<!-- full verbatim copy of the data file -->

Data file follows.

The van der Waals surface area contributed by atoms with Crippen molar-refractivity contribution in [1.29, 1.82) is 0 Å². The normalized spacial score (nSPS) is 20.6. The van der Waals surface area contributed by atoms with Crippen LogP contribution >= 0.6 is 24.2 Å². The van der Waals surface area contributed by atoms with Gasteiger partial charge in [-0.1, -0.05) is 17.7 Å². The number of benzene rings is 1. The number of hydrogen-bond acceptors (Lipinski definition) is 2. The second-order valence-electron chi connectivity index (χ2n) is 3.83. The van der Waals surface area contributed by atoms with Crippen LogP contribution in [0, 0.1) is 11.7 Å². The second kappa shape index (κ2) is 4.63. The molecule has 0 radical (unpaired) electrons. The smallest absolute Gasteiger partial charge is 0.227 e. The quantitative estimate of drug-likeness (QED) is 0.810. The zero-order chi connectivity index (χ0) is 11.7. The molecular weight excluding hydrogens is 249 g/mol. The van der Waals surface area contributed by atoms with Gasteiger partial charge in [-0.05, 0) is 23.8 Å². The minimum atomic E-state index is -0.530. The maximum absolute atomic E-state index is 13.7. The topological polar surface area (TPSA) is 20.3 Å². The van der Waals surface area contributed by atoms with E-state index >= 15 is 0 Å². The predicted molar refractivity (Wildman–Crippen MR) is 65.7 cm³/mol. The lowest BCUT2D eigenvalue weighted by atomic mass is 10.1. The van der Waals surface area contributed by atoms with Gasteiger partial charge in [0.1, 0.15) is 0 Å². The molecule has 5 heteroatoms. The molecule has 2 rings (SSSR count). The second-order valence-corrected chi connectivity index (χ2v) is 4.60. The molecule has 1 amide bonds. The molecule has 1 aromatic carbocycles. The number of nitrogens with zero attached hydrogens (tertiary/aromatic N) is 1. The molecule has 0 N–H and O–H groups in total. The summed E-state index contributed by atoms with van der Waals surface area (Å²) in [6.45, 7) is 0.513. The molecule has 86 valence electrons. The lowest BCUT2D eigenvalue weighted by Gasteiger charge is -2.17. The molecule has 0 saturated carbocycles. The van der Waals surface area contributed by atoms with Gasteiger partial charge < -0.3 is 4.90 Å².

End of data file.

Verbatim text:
The van der Waals surface area contributed by atoms with Crippen molar-refractivity contribution in [1.29, 1.82) is 0 Å². The normalized spacial score (nSPS) is 20.6. The van der Waals surface area contributed by atoms with Crippen LogP contribution >= 0.6 is 24.2 Å². The van der Waals surface area contributed by atoms with Gasteiger partial charge in [-0.1, -0.05) is 17.7 Å². The number of benzene rings is 1. The number of hydrogen-bond acceptors (Lipinski definition) is 2. The second-order valence-electron chi connectivity index (χ2n) is 3.83. The van der Waals surface area contributed by atoms with Crippen LogP contribution in [0, 0.1) is 11.7 Å². The second kappa shape index (κ2) is 4.63. The molecule has 0 radical (unpaired) electrons. The smallest absolute Gasteiger partial charge is 0.227 e. The quantitative estimate of drug-likeness (QED) is 0.810. The zero-order chi connectivity index (χ0) is 11.7. The molecular weight excluding hydrogens is 249 g/mol. The van der Waals surface area contributed by atoms with Gasteiger partial charge in [-0.05, 0) is 23.8 Å². The minimum atomic E-state index is -0.530. The maximum absolute atomic E-state index is 13.7. The topological polar surface area (TPSA) is 20.3 Å². The van der Waals surface area contributed by atoms with E-state index >= 15 is 0 Å². The predicted molar refractivity (Wildman–Crippen MR) is 65.7 cm³/mol. The lowest BCUT2D eigenvalue weighted by atomic mass is 10.1. The van der Waals surface area contributed by atoms with Gasteiger partial charge in [0.1, 0.15) is 0 Å². The molecule has 5 heteroatoms. The molecule has 2 rings (SSSR count). The second-order valence-corrected chi connectivity index (χ2v) is 4.60. The molecule has 1 amide bonds. The molecule has 1 aromatic carbocycles. The number of nitrogens with zero attached hydrogens (tertiary/aromatic N) is 1. The molecule has 0 N–H and O–H groups in total. The summed E-state index contributed by atoms with van der Waals surface area (Å²) in [6.45, 7) is 0.513. The molecule has 86 valence electrons. The lowest BCUT2D eigenvalue weighted by Gasteiger charge is -2.17. The molecule has 0 saturated carbocycles. The van der Waals surface area contributed by atoms with Gasteiger partial charge < -0.3 is 4.90 Å².